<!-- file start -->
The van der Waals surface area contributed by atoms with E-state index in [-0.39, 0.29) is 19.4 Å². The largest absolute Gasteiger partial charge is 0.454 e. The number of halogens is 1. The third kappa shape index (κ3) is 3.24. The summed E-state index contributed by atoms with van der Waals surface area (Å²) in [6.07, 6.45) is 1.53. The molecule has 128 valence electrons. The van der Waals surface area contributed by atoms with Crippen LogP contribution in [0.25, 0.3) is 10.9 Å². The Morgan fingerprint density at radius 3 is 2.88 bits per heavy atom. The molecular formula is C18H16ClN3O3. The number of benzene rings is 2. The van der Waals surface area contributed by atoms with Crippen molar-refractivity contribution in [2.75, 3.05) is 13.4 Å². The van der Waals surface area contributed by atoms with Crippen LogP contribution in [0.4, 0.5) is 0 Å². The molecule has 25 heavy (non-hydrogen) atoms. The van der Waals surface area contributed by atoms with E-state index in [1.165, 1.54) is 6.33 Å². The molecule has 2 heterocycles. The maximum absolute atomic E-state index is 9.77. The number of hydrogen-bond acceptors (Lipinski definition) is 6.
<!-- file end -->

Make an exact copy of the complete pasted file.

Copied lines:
The van der Waals surface area contributed by atoms with E-state index in [-0.39, 0.29) is 19.4 Å². The largest absolute Gasteiger partial charge is 0.454 e. The number of halogens is 1. The third kappa shape index (κ3) is 3.24. The summed E-state index contributed by atoms with van der Waals surface area (Å²) in [6.07, 6.45) is 1.53. The molecule has 128 valence electrons. The van der Waals surface area contributed by atoms with Crippen LogP contribution in [0.25, 0.3) is 10.9 Å². The Morgan fingerprint density at radius 3 is 2.88 bits per heavy atom. The molecular formula is C18H16ClN3O3. The number of benzene rings is 2. The van der Waals surface area contributed by atoms with Crippen molar-refractivity contribution in [2.75, 3.05) is 13.4 Å². The van der Waals surface area contributed by atoms with Crippen LogP contribution in [0.4, 0.5) is 0 Å². The molecule has 25 heavy (non-hydrogen) atoms. The van der Waals surface area contributed by atoms with E-state index in [1.165, 1.54) is 6.33 Å². The molecule has 2 heterocycles. The maximum absolute atomic E-state index is 9.77. The number of hydrogen-bond acceptors (Lipinski definition) is 6.